The picture is in small format, as ID or passport photos. The girl’s head is leaning abnormally to the right and her face isn’t pretty. She can be nineteen years old, there are still traces of childhood in her features, a certain chubbiness, lack of character; her eyes are the only sign of maturity. As if they belonged to someone else, they are marked with sadness and experience. I place my hand over the photograph. Mark was long teaching me how to learn from objects imbued with someone’s energy. I attain basic levels of consciousness and unite with my spiritual guide. To this day I am not certain whether my conversations with the guide are not projections of my own thoughts, whether he is not make-believe. But I have witnessed so many times Mark’s exceptional talents. So many times was I at his side when he could see things and events at distance; so many times did he repeat that each person can develop this ability that I finally started believing that the voices I hear in my thoughts do not emanate from me, and even if they do, thought is precisely the force I seek. Mark would always say: “Thought is energy. We must not destroy it. With the help of thought you can achieve anything you wish. Mind contains everything.”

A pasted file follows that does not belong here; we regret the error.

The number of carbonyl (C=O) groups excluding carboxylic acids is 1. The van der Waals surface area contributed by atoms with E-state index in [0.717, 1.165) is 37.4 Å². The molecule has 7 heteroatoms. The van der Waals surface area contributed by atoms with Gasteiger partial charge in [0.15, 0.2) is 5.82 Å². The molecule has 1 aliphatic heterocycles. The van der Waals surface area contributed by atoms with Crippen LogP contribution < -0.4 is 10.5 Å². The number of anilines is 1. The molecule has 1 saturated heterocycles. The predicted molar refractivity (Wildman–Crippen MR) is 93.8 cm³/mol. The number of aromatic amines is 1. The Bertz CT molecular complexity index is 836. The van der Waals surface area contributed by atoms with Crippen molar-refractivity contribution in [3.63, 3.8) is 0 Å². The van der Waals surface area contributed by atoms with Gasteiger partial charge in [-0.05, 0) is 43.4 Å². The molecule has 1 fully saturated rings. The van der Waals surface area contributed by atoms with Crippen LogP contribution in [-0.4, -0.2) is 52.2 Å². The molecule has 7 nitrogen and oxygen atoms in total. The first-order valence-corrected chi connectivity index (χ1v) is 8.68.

But now I am unable to think. Or not to think. No “peace” comes over me and I cannot alter my “state of consciousness,” so the spiritual guide won’t appear.
The only way to find out, then, is by opening the letter.